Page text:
According to Inc., “in the past few weeks, Facebook has made it clear that in order to reach your customers, fans, and anyone else who has “liked” you on its platform, you’ll have to pay for Facebook ads. “Organic reach” of content from brands and small businesses has fallen to less than 2 percent of all fans.”
It’s now clear that in order for your small business to leverage the branding and marketing power of Facebook, you’ll have to start investing some money in the form of Facebook advertising.
Facebook has recently made changes that dramatically reduces the amount of organic exposure Facebook fan page posts receive in the news feeds of fans. This change has not been received – by most – with a warm welcome. However, I see this as a huge opportunity for small businesses to not only achieve a greater level of branded exposure, but do it for a lost less money than other forms of advertising.
Let me explain…
In its current state, advertising on Facebook is something that so few small businesses understand – to the degree where they are maximizing it’s full marketing potential. Because of this, there’s a small level of competition that any small business would face. And because of the low level of competition, the cost per click (or cost per action) on Facebook would be relatively small. This means a small business can gain a lot more traffic, exposure, and traction with their ads with a relatively small budget.
Secondly, since there’s a relatively small number of competitors that a small business would face on Facebook, the amount of indirect exposure could be more substantial. Anytime you launch a Facebook ad, or promote a post, you have the option to not only promote directly to your fans, but also to the friends of those fans. And again, because of the relatively low level of competition that exists today, a small business could achieve a substantial amount of targeted exposure with their ad budget.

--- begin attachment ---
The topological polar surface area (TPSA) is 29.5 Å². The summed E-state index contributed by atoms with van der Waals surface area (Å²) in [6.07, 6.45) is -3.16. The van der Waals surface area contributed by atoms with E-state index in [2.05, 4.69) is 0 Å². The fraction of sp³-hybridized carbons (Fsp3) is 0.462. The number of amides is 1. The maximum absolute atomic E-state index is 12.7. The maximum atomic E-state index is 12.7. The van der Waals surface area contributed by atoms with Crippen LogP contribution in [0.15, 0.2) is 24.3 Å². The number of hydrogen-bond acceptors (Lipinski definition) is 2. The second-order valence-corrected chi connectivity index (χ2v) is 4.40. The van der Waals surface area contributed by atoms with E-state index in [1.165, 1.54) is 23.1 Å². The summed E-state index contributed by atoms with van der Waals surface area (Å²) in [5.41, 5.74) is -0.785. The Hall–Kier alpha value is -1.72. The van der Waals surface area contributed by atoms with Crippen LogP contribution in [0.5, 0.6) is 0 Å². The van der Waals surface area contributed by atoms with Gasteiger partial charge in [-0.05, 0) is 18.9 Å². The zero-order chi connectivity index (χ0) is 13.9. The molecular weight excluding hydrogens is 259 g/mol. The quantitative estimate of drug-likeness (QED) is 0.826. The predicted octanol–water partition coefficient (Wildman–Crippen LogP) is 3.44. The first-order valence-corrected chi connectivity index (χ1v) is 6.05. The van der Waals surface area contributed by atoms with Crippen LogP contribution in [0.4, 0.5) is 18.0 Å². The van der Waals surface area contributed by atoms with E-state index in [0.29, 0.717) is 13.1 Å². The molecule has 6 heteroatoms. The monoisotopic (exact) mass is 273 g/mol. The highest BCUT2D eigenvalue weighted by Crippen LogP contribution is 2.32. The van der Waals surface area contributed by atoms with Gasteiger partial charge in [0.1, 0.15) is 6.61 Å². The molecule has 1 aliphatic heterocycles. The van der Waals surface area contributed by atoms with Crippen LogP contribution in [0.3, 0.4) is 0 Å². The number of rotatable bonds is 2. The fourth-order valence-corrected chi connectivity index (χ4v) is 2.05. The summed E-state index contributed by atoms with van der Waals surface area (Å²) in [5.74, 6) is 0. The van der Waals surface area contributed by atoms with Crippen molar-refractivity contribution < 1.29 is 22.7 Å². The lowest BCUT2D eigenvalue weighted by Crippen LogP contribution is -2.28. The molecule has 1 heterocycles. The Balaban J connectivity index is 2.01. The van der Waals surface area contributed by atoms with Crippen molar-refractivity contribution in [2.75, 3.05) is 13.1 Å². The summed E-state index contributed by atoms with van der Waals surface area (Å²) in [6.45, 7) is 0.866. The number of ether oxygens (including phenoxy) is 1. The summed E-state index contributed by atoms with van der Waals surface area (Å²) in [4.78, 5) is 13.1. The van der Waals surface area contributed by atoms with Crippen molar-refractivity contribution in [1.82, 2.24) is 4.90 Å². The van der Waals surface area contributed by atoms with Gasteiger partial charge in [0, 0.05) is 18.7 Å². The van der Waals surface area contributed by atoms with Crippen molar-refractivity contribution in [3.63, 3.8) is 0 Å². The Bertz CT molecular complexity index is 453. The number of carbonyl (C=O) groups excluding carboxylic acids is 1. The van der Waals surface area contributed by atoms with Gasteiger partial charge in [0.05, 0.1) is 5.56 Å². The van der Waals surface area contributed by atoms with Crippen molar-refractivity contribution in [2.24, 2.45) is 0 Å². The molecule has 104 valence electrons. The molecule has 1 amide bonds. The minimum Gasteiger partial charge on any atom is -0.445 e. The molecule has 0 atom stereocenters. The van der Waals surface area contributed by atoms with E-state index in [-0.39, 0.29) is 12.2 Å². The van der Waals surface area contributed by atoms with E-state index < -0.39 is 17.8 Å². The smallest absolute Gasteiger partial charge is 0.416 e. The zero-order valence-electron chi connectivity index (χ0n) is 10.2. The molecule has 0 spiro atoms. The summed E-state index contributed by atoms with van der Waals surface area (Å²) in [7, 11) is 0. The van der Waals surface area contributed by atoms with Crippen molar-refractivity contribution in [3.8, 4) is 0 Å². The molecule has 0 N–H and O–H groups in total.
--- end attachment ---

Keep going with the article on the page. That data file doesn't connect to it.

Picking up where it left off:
Taking this one step further, the power of demographic and geographic targeting with Facebook ads gives any small business a lot more targeting options for their ads. For example, a local business could set a geographic targeting radius of 10, 15, or even 25 miles around their location. You can even target homeowners, set home value parameters, income level parameters, and one of my favorites… the “interest” targeting which allows you to target people who are already fans of a particular page. So your ad could be targeted to people who are fans of a large branded Facebook page that sells the same type of products or services, or a media page that promotes content that’s directly related to your business.
So even though Facebook is making a shift to where brands and small businesses have to “pay to play”, I see this ultimately as a great opportunity for small businesses to dive head first into Facebook advertising.
What are your thoughts?
Have you been using Facebook advertising for your small business? What do you see working?
And what are your thoughts about Facebook’s shift to the “pay to play” model for Faecbook business pages?